Witnesses to an Execution | The Nation


Witnesses to an Execution

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On July 19 in the northeastern city of Mashhad, Iran, two teenagers, Ayaz Marhoni and Mahmoud Asgari, were put to death for a crime involving homosexual intercourse. Asgari, at least, was underage at the time of the offense. Before the execution Marhoni and Asgari were detained for approximately fourteen months and received 228 lashes each for drinking, disturbing the peace and theft. Despite appeals from the defendants' lawyers and protests by Iranian human rights activists such as Nobel laureate Shirin Ebadi, the Iranian Supreme Court upheld the verdict and sentence, which was carried out by public hanging.

Richard Kim is a member of Human Rights Watch's LGBT advisory committee. He did not advise HRW on this case.

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Richard Kim
Richard Kim
Richard Kim is the executive editor of TheNation.com. He is co-editor, with Betsy Reed, of the New York Times...

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The hangings were first brought to international attention by the Iranian Students' News Agency (ISNA), a state-controlled wire service. A brief article posted on ISNA's website on the day of the execution included three photographs of the youths. One depicts them blindfolded on the gallows with two hooded men securing nooses around their necks. In another they are visibly shaken and in tears as they are interviewed by journalists en route to the hanging. Undoubtedly these searing photographs helped focus international attention on the execution, but the text of the accompanying article remains at the center of a dispute over the nature of their crime and the role of Western gay and human rights organizations in publicizing the case.

The dispute hinges on one question: Did Asgari and Marhoni engage in consensual sex (either with each other or with others), or did they gang rape at knifepoint (along with several other participants whose fates are undetermined) an unidentified 13-year-old boy?

Organizations that mostly or exclusively focus on gay issues, including the Human Rights Campaign, the Log Cabin Republicans and Britain's Outrage!, have asserted that Marhoni and Asgari merely had consensual sex and have denounced the executions as antigay persecution. Gay websites and bloggers Doug Ireland and Andrew Sullivan repeated versions of this story, mostly citing Outrage!'s report on the matter (in subsequent posts Ireland--a longtime Nation contributor--has taken a more agnostic view).

Meanwhile, in light of evidence from within Iran that the teenagers were convicted of rape, international human rights groups like Amnesty International, Human Rights Watch (HRW) and the International Gay and Lesbian Human Rights Commission (IGLHRC) have urged organizations to refrain from casting the incident as a gay issue. While they leave open the possibility that Marhoni and Asgari were hanged simply for engaging in consensual homosexual sex, they have emphasized that the executions are a violation of the UN Convention on the Rights of the Child and the International Covenant on Civil and Political Rights (Iran is a signatory to both), which prohibit the execution of minors.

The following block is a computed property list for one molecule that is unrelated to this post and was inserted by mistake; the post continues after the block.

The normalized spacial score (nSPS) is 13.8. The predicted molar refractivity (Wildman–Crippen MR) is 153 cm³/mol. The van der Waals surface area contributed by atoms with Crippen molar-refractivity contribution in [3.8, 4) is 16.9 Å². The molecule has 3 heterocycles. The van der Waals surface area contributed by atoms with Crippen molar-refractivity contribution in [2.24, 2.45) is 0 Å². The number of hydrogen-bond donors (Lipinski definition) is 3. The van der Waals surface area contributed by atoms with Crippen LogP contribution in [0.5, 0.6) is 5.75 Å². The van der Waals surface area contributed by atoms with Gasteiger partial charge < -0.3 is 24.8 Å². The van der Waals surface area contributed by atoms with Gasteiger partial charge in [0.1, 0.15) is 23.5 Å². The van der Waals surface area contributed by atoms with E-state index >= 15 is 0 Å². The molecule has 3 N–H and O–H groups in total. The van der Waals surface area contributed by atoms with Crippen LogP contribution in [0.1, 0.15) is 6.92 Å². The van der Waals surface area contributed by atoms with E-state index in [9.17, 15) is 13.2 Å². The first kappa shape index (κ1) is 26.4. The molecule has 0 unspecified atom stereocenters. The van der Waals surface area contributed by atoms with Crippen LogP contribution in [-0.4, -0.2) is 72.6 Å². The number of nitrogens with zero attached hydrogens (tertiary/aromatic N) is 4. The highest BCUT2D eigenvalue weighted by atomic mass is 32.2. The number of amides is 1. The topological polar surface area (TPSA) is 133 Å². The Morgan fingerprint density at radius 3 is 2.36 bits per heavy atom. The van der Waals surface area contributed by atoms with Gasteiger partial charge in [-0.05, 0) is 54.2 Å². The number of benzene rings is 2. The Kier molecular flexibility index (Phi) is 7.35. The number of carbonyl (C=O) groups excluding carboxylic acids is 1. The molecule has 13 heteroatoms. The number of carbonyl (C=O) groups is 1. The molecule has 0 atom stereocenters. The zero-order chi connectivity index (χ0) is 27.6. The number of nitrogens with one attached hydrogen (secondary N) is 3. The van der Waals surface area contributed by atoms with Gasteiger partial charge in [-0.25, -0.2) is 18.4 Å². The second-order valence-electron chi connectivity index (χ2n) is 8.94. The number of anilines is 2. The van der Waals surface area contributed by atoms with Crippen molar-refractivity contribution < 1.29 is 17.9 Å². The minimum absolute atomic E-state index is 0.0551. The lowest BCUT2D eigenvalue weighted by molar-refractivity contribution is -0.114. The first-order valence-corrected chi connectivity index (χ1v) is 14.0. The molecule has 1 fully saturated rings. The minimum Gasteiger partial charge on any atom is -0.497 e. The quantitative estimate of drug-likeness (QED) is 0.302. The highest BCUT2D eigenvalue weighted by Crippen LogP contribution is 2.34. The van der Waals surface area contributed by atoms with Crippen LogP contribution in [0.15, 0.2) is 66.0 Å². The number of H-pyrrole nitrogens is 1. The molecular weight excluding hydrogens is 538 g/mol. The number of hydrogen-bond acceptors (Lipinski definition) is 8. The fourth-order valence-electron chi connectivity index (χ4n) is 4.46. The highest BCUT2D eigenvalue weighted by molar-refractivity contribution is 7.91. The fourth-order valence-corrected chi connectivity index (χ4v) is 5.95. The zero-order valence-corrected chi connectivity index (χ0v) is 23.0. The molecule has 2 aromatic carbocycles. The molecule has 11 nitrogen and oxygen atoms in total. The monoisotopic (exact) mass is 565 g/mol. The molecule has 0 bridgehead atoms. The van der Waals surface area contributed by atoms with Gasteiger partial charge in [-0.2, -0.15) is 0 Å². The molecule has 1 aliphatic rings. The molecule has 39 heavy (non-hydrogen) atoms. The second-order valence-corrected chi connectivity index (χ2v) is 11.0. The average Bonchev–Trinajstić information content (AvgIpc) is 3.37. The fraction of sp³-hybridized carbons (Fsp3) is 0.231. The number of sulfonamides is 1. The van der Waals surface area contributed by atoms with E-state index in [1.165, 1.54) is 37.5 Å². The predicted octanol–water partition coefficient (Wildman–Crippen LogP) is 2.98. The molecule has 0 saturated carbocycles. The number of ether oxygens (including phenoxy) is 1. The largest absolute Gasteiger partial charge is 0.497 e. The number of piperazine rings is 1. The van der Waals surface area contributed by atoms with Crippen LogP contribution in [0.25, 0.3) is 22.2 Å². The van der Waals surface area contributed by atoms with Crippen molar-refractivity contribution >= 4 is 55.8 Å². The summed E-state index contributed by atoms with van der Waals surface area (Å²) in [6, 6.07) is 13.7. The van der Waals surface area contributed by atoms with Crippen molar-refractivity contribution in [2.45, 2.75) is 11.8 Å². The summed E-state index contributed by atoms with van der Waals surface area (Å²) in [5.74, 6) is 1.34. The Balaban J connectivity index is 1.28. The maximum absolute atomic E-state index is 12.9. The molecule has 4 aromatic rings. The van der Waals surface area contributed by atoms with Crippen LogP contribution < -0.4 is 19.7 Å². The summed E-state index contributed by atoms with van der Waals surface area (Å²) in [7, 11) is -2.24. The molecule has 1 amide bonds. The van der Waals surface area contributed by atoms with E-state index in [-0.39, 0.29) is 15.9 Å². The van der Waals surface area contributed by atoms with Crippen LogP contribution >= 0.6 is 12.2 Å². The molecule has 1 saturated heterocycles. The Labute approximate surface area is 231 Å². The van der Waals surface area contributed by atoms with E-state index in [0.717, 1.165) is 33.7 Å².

Regardless of which version of the story proves correct--if indeed the truth is ever known--the execution of Marhoni and Asgari was a heinous act that ought to worry all those concerned with human rights and opposed to the death penalty. Human rights groups have documented numerous cases in which Iran has executed its citizens on charges of sodomy and adultery. According to Amnesty International, "so far this year, Iran has executed at least four persons for crimes committed when they were children, including one who is still a child."

In 2004, 97 percent of all known executions took place in China, Iran, Vietnam and the United States; in the number of juvenile executions since 1990, Iran ranks second (fourteen) to the United States (nineteen) which just this past March categorically banned the death penalty for those under 18.

There's no question that the executions of Marhoni and Asgari deserve fierce condemnation. And it remains a possibility that this was, indeed, a violation not just of human rights but of gay rights--though it is highly unlikely that the two self-identified as gay. What's worth exploring is how our perception of the case has been refracted through the prism of ideological debates over the nature and danger of radical Islam, and how assumptions about the "clash of civilizations" that supposedly pits enlightened, secular, humane Western society against backward, theocratic, oppressive Islamic society seem to have impaired our ability to get the facts straight. The story also reveals much about the challenge of pursuing gay and human rights in a political climate infused by the US-led global "war on terror," anxiety over the recent election of Mahmoud Ahmadinejad as president of Iran and growing fears about Islamic fundamentalism, particularly in Europe, in the wake of the London bombings last month.

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